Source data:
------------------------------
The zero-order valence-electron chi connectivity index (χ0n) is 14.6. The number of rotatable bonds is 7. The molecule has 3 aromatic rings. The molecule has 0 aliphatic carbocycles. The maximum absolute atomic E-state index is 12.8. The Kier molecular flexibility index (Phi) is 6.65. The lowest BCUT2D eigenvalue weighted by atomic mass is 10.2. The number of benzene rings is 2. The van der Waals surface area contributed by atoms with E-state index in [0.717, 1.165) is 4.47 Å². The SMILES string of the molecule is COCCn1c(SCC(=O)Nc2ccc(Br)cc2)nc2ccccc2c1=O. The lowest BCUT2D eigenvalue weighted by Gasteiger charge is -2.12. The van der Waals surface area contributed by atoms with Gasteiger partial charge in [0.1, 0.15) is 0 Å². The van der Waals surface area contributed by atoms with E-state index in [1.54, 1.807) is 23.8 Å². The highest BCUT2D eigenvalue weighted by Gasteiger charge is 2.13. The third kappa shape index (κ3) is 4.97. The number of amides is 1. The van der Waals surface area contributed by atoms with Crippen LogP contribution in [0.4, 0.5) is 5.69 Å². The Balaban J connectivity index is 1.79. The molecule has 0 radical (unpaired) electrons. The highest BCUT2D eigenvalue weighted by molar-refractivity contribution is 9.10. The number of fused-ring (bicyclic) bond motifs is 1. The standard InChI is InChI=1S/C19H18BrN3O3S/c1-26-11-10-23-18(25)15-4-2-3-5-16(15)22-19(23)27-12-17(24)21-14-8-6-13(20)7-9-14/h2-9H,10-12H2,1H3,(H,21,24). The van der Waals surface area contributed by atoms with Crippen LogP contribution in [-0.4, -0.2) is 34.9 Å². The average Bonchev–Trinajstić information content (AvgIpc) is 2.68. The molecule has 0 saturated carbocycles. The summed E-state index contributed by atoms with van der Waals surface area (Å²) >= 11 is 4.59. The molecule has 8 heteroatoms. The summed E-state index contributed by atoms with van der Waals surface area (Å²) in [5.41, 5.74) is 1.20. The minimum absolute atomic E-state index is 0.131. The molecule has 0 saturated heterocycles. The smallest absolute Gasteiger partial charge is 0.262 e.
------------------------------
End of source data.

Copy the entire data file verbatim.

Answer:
The zero-order valence-electron chi connectivity index (χ0n) is 14.6. The number of rotatable bonds is 7. The molecule has 3 aromatic rings. The molecule has 0 aliphatic carbocycles. The maximum absolute atomic E-state index is 12.8. The Kier molecular flexibility index (Phi) is 6.65. The lowest BCUT2D eigenvalue weighted by atomic mass is 10.2. The number of benzene rings is 2. The van der Waals surface area contributed by atoms with E-state index in [0.717, 1.165) is 4.47 Å². The SMILES string of the molecule is COCCn1c(SCC(=O)Nc2ccc(Br)cc2)nc2ccccc2c1=O. The lowest BCUT2D eigenvalue weighted by Gasteiger charge is -2.12. The van der Waals surface area contributed by atoms with Gasteiger partial charge in [0.1, 0.15) is 0 Å². The van der Waals surface area contributed by atoms with E-state index in [1.54, 1.807) is 23.8 Å². The highest BCUT2D eigenvalue weighted by Gasteiger charge is 2.13. The third kappa shape index (κ3) is 4.97. The number of amides is 1. The van der Waals surface area contributed by atoms with Crippen LogP contribution in [0.4, 0.5) is 5.69 Å². The Balaban J connectivity index is 1.79. The molecule has 0 radical (unpaired) electrons. The highest BCUT2D eigenvalue weighted by molar-refractivity contribution is 9.10. The number of fused-ring (bicyclic) bond motifs is 1. The standard InChI is InChI=1S/C19H18BrN3O3S/c1-26-11-10-23-18(25)15-4-2-3-5-16(15)22-19(23)27-12-17(24)21-14-8-6-13(20)7-9-14/h2-9H,10-12H2,1H3,(H,21,24). The van der Waals surface area contributed by atoms with Crippen LogP contribution in [-0.4, -0.2) is 34.9 Å². The average Bonchev–Trinajstić information content (AvgIpc) is 2.68. The molecule has 0 saturated carbocycles. The summed E-state index contributed by atoms with van der Waals surface area (Å²) >= 11 is 4.59. The molecule has 8 heteroatoms. The summed E-state index contributed by atoms with van der Waals surface area (Å²) in [5.41, 5.74) is 1.20. The minimum absolute atomic E-state index is 0.131. The molecule has 0 saturated heterocycles. The smallest absolute Gasteiger partial charge is 0.262 e.